Restoring landscapes across the Mount Alexander Region

It’s planting season! Understorey enhancement underway…

Posted on 17 July, 2018 by Tanya Loos

It is the height of winter, and the peak planting season is drawing to a close. We’re very happy to be distributing plants to landholders participating in our on-ground works projects. The plants pictured below are a range of native understorey plants that will add diversity and habitat quality to existing remnant vegetation.

Landholders involved in our ‘Prickly Plants for Wildlife’ project are planting their own plants. Landholders from our ‘Woodland Bird Habitat’, ‘Remnant Rescue’ or ‘Biodiversity On-ground Action’ projects are receiving assistance fromย the Dja Dja Wurrung works crew,ย  known as Djandak. These projects are made possible by funding from the Victorian Department of Environment, Land, Water and Planning, and the North Central Catchment Management Authority.

Young plants need protection while they get established. Previously we used milk carton guards and bamboo stakes in our planting programs. Now we use coreflute guards and hardwood stakes, as these provide more protection against grazing wallabies, and are less likely to get knocked over by commuting kangaroos.

The Little Habitat Heroes planting site on Mount Alexander, by the old silkworm farm. Coreflute guards and stakes have worked very well on this site, resulting in high rates of plant survival.

Connecting Country is always looking for landholders interested in protecting native vegetation and wildlife habitat on their properties. Check out the on-ground works section of our website for more information, and to download an Expression of Interest form.

12 responses to “It’s planting season! Understorey enhancement underway…”

  1. Rohan Sinclair says:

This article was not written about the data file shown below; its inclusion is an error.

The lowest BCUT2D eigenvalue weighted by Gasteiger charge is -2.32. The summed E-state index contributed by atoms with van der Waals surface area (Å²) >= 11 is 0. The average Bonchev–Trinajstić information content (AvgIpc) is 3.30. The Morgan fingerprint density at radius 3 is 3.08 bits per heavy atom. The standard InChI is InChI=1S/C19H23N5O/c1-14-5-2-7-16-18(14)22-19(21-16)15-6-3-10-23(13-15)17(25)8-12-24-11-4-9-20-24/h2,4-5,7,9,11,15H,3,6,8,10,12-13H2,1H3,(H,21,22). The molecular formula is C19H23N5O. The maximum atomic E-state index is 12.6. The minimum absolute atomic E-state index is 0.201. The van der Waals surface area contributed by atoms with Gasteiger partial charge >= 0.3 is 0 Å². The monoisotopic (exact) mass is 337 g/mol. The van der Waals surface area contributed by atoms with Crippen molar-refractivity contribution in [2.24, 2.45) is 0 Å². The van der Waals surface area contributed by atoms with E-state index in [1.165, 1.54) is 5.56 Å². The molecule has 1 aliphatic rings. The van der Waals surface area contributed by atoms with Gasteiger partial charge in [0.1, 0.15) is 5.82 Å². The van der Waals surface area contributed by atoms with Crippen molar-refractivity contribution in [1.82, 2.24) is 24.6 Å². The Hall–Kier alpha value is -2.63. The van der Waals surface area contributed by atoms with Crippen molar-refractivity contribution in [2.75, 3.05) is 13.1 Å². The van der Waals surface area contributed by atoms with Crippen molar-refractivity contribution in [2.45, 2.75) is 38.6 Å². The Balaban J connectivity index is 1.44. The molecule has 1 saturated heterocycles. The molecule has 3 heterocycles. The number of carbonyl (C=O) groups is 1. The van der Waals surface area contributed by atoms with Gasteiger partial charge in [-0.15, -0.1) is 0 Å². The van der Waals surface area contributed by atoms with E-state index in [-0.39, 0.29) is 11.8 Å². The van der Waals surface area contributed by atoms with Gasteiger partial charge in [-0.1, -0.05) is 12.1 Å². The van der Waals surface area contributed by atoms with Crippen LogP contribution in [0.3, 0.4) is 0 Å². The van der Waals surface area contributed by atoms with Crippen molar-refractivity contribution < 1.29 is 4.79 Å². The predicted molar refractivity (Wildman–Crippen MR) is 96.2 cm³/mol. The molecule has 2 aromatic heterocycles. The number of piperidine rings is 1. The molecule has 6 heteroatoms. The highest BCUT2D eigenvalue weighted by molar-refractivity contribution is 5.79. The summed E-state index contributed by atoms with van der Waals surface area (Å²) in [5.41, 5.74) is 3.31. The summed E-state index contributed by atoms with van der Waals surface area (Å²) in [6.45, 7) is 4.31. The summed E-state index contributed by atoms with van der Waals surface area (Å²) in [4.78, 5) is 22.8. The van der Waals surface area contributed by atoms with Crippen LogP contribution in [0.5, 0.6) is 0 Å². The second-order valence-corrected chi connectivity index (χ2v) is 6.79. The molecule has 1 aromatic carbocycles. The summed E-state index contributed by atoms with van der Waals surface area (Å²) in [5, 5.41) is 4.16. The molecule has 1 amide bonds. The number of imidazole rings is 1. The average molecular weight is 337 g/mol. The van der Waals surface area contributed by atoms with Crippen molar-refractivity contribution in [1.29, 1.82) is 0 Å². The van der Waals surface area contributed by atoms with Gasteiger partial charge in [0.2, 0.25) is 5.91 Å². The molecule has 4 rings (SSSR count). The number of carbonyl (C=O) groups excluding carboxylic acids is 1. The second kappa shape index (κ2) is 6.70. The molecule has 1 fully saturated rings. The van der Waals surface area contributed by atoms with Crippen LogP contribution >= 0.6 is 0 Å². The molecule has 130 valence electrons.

Can you give me the names of the plants?
    I am planting understory, Corias, local needle wood hakeas to protect the lower plants but would like local understory to grow for the little birds.
    Thanks Rohan

  2. Phil Edwards says:

    I have cleared a 7 acre lot that was covered in gorse, blackberry and spiny rush and the land has been reshaped and ploughed .
    Should I revegetate now? Or wait for weed regrowth, spray and plant next winter?

  3. John Carruthers says:

    Well done Tanya + Bonnie. Your education on the importance of understorey and resulting projects is making a difference and establishing a legacy.

  4. Louis says:

    Hi
    Can you please tell me the names of the plants in your picture and where is the best place to get the plant guards in bulk.
    Thanks

    • Tanya Loos says:

      Hi Louis, I will pass on your enquiry to Bonnie, our botanist. Thanks, Tanya

      • Kirsten Hopper says:

        Hi Tanya,
        I’m also really interested in planting out indigenous understory plants on my property, but don’t meet project requirements for funding support. Could you please pass my details to the botanist for a list of plants for the region that I can put in, I’d really appreciate it as I’m prepping and planning now to get planting for next winter.

  5. Chris says:

    Very excited to see that you are working with the Dja Dja Wurrung works crew and have given up on those cardboard guards! Two excellent initiatives.

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